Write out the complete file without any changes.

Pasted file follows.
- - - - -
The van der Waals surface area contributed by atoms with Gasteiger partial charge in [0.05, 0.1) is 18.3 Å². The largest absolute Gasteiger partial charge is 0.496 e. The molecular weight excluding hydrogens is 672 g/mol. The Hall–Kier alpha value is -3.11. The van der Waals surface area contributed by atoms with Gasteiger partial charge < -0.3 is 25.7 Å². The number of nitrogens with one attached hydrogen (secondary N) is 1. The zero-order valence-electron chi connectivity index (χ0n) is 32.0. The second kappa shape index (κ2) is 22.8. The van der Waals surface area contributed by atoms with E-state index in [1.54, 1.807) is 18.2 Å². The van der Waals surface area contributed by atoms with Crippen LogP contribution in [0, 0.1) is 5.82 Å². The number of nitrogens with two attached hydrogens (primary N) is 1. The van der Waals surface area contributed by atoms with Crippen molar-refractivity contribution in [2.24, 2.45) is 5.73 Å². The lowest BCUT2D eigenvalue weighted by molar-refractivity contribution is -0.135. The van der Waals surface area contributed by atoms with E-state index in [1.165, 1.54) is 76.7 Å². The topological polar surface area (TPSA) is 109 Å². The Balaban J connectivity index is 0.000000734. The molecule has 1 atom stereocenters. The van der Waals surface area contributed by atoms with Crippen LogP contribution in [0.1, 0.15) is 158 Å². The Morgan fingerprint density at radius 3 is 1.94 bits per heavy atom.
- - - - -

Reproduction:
The van der Waals surface area contributed by atoms with Gasteiger partial charge in [0.05, 0.1) is 18.3 Å². The largest absolute Gasteiger partial charge is 0.496 e. The molecular weight excluding hydrogens is 672 g/mol. The Hall–Kier alpha value is -3.11. The van der Waals surface area contributed by atoms with Gasteiger partial charge < -0.3 is 25.7 Å². The number of nitrogens with one attached hydrogen (secondary N) is 1. The zero-order valence-electron chi connectivity index (χ0n) is 32.0. The second kappa shape index (κ2) is 22.8. The van der Waals surface area contributed by atoms with E-state index in [1.54, 1.807) is 18.2 Å². The van der Waals surface area contributed by atoms with Crippen LogP contribution in [0, 0.1) is 5.82 Å². The number of nitrogens with two attached hydrogens (primary N) is 1. The van der Waals surface area contributed by atoms with Crippen molar-refractivity contribution in [2.24, 2.45) is 5.73 Å². The lowest BCUT2D eigenvalue weighted by molar-refractivity contribution is -0.135. The van der Waals surface area contributed by atoms with E-state index in [1.165, 1.54) is 76.7 Å². The topological polar surface area (TPSA) is 109 Å². The Balaban J connectivity index is 0.000000734. The molecule has 1 atom stereocenters. The van der Waals surface area contributed by atoms with Crippen LogP contribution in [0.1, 0.15) is 158 Å². The Morgan fingerprint density at radius 3 is 1.94 bits per heavy atom.